Welcome to Friday, July 3, 2020.
The number of confirmed cases of the coronavirus (COVID-19) in Michigan has risen to 64,675 as of Thursday, including 5,966 deaths, state officials report.
Thursday’s update represents 543 new confirmed cases and an additional 15 deaths. This is the state’s largest daily case count since May -- May 29 was 607. The previous highest daily count in June was 389 on June 26.
In a statement Thursday afternoon, state officials said the data was pulled “a little later today, which may have led to additional cases being counted today that would have shown up in tomorrow’s count (between 40 and 50 at most), but this is still one of the highest case counts we’ve reported in several weeks.”
While there has been a rise in confirmed virus cases, Michigan’s hospitalization trend remains flat. There were 315 COVID-19 inpatients in the state as of Thursday, July 2. That trend has remained pretty flat since June 8. Compare that to April 12 when the state reported nearly 4,000 COVID-19 inpatients.
Michigan Gov. Gretchen Whitmer shut down indoor bar services Wednesday throughout most of the Lower Peninsula due to a slight COVID-19 spike across the state.
New cases per day since June 15:
- June 15 -- 74 new cases
- June 16 -- 125 new cases
- June 17 -- 204 new cases
- June 18 -- 225 new cases
- June 19 -- 211 new cases
- June 20 -- 255 new cases
- June 21 -- 146 new cases
- June 22 -- 179 new cases
- June 23 -- 221 new cases
- June 24 -- 323 new cases
- June 25 -- 353 new cases
- June 26 -- 389 new cases
- June 27 -- 314 new cases
- June 28 -- 252 new cases
- June 29 -- 236 new cases
- June 30 -- 373 new cases
- July 1 -- 262 new cases
- July 2 -- 543 new cases
Here’s a look at the overall COVID-19 data in Michigan:
- View more: Michigan COVID-19 data
- View more: Tracking Michigan COVID-19 hospitalization data trends
- More: Reopening Michigan updates
- Dr. Frank McGeorge: How researchers can track the way a virus circulates
- TRUTH INDEX: Is it true that wearing a mask for an extended period of time can be harmful? -- No, and here’s why
With the Fourth of July this weekend, and many missing annual displays due to COVID-19, the household firework market is booming -- and lighting up your sky.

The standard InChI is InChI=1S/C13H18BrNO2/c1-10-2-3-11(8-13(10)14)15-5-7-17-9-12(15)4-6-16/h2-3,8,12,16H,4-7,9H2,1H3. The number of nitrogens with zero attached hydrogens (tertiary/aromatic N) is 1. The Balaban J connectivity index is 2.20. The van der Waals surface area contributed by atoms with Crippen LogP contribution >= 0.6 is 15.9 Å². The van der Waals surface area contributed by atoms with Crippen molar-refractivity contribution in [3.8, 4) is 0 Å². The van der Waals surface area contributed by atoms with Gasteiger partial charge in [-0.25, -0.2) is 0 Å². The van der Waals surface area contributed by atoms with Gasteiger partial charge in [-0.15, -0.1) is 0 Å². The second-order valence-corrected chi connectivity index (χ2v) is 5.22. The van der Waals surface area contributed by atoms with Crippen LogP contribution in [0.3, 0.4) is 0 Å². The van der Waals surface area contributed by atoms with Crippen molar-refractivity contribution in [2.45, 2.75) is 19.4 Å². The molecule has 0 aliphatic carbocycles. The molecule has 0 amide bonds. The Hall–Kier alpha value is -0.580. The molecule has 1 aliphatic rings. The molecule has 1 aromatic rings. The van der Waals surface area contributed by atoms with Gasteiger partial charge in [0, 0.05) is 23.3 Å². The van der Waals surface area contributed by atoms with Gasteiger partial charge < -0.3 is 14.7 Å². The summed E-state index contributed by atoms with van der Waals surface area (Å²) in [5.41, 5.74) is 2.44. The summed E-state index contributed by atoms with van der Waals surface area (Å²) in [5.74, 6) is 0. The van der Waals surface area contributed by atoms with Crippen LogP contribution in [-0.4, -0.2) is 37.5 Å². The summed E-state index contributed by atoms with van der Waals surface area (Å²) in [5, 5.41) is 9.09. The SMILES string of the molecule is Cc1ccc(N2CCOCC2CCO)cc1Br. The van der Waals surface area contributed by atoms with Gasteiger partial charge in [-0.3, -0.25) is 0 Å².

Michigan passed new fireworks laws a few years back -- so let’s just brush up on what you need to know from LARA:
Michiganders who plan on setting off fireworks need to make sure they know which days are legal to do so in their local community. Michigan’s Fireworks Safety Act of 2011 (Public Act 256) was amended in December 2018, giving local government entities – villages, townships, and cities – the right to restrict the days and times for their residents to use consumer fireworks by enacting a local ordinance.
Even if a local government chooses to restrict fireworks in their municipality by passing a local ordinance, state law requires that fireworks must be allowed on the following days, after 11:00 a.m.
A group pushing for former Detroit mayor Kwame Kilpatrick’s prison sentence to be commuted and debts to be forgiven is holding a virtual news conference Friday morning.
- When: 10 a.m. Friday, July 3 -- watch live here on ClickOnDetroit
- Michigan bars navigate changing rules, can now offer alcohol to-go
- Couple charged with felonious assault after woman points gun at family outside Orion Township Chipotle
- New reward offered in fatal shooting of 4-year-old on Detroit’s west side
- Michigan car insurance changes on July 1: What you need to know
- Merkel says ‘every day counts’ in passing EU recovery fund
- Spain sets aside another $56 billion for ailing companies
- UK scraps quarantine for some visitors as pubs set to reopen
- Rocket Mortgage Classic in Detroit: Tee times, how to watch, course info
- Detroit Tigers announce partnership with sportsbook operator
- Here are the latest WNBA team power rankings for the upcoming season